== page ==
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Designing monitoring programs for amphibians and their pathogens using environmental DNA Caren Goldberg, Katherine Strickler, Alexander Fremier.

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Presentation on theme: "Designing monitoring programs for amphibians and their pathogens using environmental DNA Caren Goldberg, Katherine Strickler, Alexander Fremier."— Presentation transcript:

1 Designing monitoring programs for amphibians and their pathogens using environmental DNA Caren Goldberg, Katherine Strickler, Alexander Fremier

2 Environmental DNA (eDNA)

3 Di Rosa et al Bd Grayfer et al Ranavirus Environmental DNA sampling

4 eDNA project focus  Under what circumstances is eDNA sampling more efficient than standard field surveys?  How do we maximize detection probabilities? Effort Detection High density populations Low density populations eDNA sampling Field sampling more cost- effective eDNA sampling more cost effective

5 Processes affecting eDNA detection Production Diffusion/Transport Degradation Detection

6 Field sites Fort Huachuca, AZ Eglin AFB, FL North Idaho

7 Water sampling

8 Lab analysis DNA extraction (Qiashredder/DNeasy) Quantitative PCR (qPCR)

9  Potential covariates of detection UV exposure Conductivity Water temperature pH Area Volume Modeling amphibian eDNA detection

10  Collect replicate water filter samples in coordination with field surveys  Model factors influencing eDNA detection of species to inform eDNA monitoring design Modeling amphibian eDNA detection

11 Fort Huachuca, AZ American bullfrog (invasive) Sonoran tiger salamander (endangered) Chiricahua leopard frog (threatened) Di Rosa et al Bd Grayfer et al Iridoviruses Arizona treefrog (candidate)

12 Diffusion: Low Degradation: Moderate High temperatures High UV High pH (low degradation) YesNo Yes249 No539 Year 1 Field detection eDNA Detection YesNo Yes1920 No117 Year 2 Field detection eDNA Detection Fort Huachuca, AZ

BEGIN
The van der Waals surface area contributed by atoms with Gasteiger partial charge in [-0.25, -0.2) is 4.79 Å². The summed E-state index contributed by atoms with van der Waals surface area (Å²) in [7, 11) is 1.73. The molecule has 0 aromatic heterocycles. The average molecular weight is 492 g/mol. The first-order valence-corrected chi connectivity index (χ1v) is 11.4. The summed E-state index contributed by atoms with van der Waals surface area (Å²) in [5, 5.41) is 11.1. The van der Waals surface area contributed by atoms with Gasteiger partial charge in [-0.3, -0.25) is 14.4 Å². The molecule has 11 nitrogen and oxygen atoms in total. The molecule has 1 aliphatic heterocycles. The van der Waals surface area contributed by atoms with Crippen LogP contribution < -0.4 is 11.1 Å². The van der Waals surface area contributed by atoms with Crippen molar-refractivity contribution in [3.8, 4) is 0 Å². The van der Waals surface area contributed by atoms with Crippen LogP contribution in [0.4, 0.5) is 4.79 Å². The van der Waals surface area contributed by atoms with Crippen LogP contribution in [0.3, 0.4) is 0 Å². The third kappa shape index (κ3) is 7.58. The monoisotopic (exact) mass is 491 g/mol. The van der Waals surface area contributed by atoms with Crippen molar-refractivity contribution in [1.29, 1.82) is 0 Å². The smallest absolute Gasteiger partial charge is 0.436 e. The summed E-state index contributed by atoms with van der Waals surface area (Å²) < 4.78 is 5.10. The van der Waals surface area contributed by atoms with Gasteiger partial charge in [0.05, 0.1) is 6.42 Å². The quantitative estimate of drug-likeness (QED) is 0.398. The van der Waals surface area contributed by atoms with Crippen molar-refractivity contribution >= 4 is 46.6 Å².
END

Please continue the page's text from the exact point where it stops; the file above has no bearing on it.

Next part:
13 Sonora tiger salamander detection Year 1  4 replicates  ≤250 mL each  0.45 µm CN filter

14 Sonora tiger salamander detection probability Year 1 (per sample = 0.73) AIC weight = 1.0

15 Sonora tiger salamander detection probability Year 2 (per sample = 0.77) YesNo Yes103 No06 Field Detection eDNA Detection  4 replicates  250 mL each  6 µm cellulose filter

16 Simultaneous ATV (iridovirus) detection Species# Sites Positive sites Detection probability per sample Tiger salamander (year 1) 239%0.88 Tiger salamander (year 2) 1718%0.68

17 Take samples at 2 locations Take samples at 3 locations Adaptive sampling design - spatial AIC weight =

18 Chiricahua leopard frog (per sample = 0.63)  3 replicates per location, adaptive  250 mL each  0.45 µm CN filter  Still missed 1 site ->

19 Simultaneous Bd detection Species# Sites Bd positive sites Prob detection Chiricahua leopard frog 1625%0.71 Bullfrog 119%0.75

20 Eglin Air Force Base, FL Acidic wetlands in long-leaf pine system Reticulated flatwoods salamander (endangered) Ornate chorus frog (at-risk) Di Rosa et al Bd

21 Diffusion: Very low Degradation: Very high High temperatures High UV Low pH (high degradation) YesNo Yes91 No722 Field detection eDNA Detection mL/sample Pooled samples from 4 locations/wetland Eglin Air Force Base, FL (year 1)

22 Flatwoods salamander detection probability AIC weight = Ornate chorus frogs had perfect detection pH > 5, 0 below Year 2 (now): Adaptive spatially distributed sampling (pH) Doubled sample volume

23 Simultaneous Bd detection # Sites Bd positive sites Prob detection 1926% frogs and 1 salamander found dead March 2014 COD may have been Bd for frogs COD uncertain for salamander (too degraded)

24 Bd field testing North Idaho  September 2013, April 2014  4 ponds of paired sampling (swabs, filters)  0.45 µm filters collected in quadruplicate

25 Bd field testing (in progress)

26 Ranavirus field testing P< Hall, Crespi, Goldberg, Brunner, in review Detection probability per sample: 0.90

27 Ranavirus field testing Hall, Crespi, Goldberg, Brunner, in review

28  Diffusion, acidity, and filter clogging are limiting factors in eDNA detection. Recommendations:  Pilot study  Adaptive sampling design  Distributed sampling in larger wetlands (≥1200 m 2 in this study)  Increased filter pore size in turbid systems (5-6 µ m) May reduce detection probability of pathogens Sampling conclusions

29 eDNA monitoring  How does eDNA complement or replace existing protocols? 29

30 Resources Website (this summer or fall) Field protocol (draft available) Protocol for choosing a lab (available soon) Guidelines for eDNA sampling programs (available next fall)

31 Thank you


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